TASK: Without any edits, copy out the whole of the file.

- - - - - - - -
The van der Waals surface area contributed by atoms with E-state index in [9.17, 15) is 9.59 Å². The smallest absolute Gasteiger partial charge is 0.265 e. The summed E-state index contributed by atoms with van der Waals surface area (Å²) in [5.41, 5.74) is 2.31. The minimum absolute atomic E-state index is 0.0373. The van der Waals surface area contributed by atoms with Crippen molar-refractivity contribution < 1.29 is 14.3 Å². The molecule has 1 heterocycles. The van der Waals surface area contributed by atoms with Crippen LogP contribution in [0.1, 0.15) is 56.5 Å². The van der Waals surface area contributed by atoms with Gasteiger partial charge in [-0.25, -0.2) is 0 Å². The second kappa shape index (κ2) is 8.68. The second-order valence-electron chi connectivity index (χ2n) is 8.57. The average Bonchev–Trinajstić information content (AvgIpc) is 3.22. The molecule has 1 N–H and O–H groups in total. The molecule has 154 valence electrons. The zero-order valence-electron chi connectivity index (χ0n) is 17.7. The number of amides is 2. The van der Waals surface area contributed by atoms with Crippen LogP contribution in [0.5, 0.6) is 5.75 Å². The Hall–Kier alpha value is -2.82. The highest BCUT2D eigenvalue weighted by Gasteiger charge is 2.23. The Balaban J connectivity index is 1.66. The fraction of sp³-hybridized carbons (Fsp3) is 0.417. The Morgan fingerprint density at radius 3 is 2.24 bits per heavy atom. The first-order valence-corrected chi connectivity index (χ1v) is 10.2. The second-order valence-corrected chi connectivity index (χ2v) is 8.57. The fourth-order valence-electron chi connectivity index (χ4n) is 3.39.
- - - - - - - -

The van der Waals surface area contributed by atoms with E-state index in [9.17, 15) is 9.59 Å². The smallest absolute Gasteiger partial charge is 0.265 e. The summed E-state index contributed by atoms with van der Waals surface area (Å²) in [5.41, 5.74) is 2.31. The minimum absolute atomic E-state index is 0.0373. The van der Waals surface area contributed by atoms with Crippen molar-refractivity contribution < 1.29 is 14.3 Å². The molecule has 1 heterocycles. The van der Waals surface area contributed by atoms with Crippen LogP contribution in [0.1, 0.15) is 56.5 Å². The van der Waals surface area contributed by atoms with Gasteiger partial charge in [-0.25, -0.2) is 0 Å². The second kappa shape index (κ2) is 8.68. The second-order valence-electron chi connectivity index (χ2n) is 8.57. The average Bonchev–Trinajstić information content (AvgIpc) is 3.22. The molecule has 1 N–H and O–H groups in total. The molecule has 154 valence electrons. The zero-order valence-electron chi connectivity index (χ0n) is 17.7. The number of amides is 2. The van der Waals surface area contributed by atoms with Crippen LogP contribution in [0.5, 0.6) is 5.75 Å². The Hall–Kier alpha value is -2.82. The highest BCUT2D eigenvalue weighted by Gasteiger charge is 2.23. The Balaban J connectivity index is 1.66. The fraction of sp³-hybridized carbons (Fsp3) is 0.417. The Morgan fingerprint density at radius 3 is 2.24 bits per heavy atom. The first-order valence-corrected chi connectivity index (χ1v) is 10.2. The second-order valence-corrected chi connectivity index (χ2v) is 8.57. The fourth-order valence-electron chi connectivity index (χ4n) is 3.39.